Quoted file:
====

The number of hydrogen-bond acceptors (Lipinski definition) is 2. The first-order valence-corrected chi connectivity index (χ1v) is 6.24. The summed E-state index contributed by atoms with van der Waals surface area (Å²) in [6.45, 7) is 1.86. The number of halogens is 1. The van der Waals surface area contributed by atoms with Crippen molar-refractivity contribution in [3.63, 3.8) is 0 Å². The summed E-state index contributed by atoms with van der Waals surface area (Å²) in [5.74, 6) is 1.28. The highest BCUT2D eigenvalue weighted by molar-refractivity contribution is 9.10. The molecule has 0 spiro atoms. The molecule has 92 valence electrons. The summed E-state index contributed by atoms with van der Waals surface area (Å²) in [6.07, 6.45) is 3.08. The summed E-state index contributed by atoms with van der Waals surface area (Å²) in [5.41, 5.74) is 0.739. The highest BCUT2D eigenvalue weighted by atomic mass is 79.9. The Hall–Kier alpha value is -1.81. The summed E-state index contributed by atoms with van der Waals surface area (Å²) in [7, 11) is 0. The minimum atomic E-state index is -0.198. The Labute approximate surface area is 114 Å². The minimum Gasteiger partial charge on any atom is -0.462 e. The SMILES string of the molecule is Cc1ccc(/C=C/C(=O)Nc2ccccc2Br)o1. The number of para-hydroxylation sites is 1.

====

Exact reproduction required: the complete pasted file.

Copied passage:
The number of hydrogen-bond acceptors (Lipinski definition) is 2. The first-order valence-corrected chi connectivity index (χ1v) is 6.24. The summed E-state index contributed by atoms with van der Waals surface area (Å²) in [6.45, 7) is 1.86. The number of halogens is 1. The van der Waals surface area contributed by atoms with Crippen molar-refractivity contribution in [3.63, 3.8) is 0 Å². The summed E-state index contributed by atoms with van der Waals surface area (Å²) in [5.74, 6) is 1.28. The highest BCUT2D eigenvalue weighted by molar-refractivity contribution is 9.10. The molecule has 0 spiro atoms. The molecule has 92 valence electrons. The summed E-state index contributed by atoms with van der Waals surface area (Å²) in [6.07, 6.45) is 3.08. The summed E-state index contributed by atoms with van der Waals surface area (Å²) in [5.41, 5.74) is 0.739. The highest BCUT2D eigenvalue weighted by atomic mass is 79.9. The Hall–Kier alpha value is -1.81. The summed E-state index contributed by atoms with van der Waals surface area (Å²) in [7, 11) is 0. The minimum atomic E-state index is -0.198. The Labute approximate surface area is 114 Å². The minimum Gasteiger partial charge on any atom is -0.462 e. The SMILES string of the molecule is Cc1ccc(/C=C/C(=O)Nc2ccccc2Br)o1. The number of para-hydroxylation sites is 1.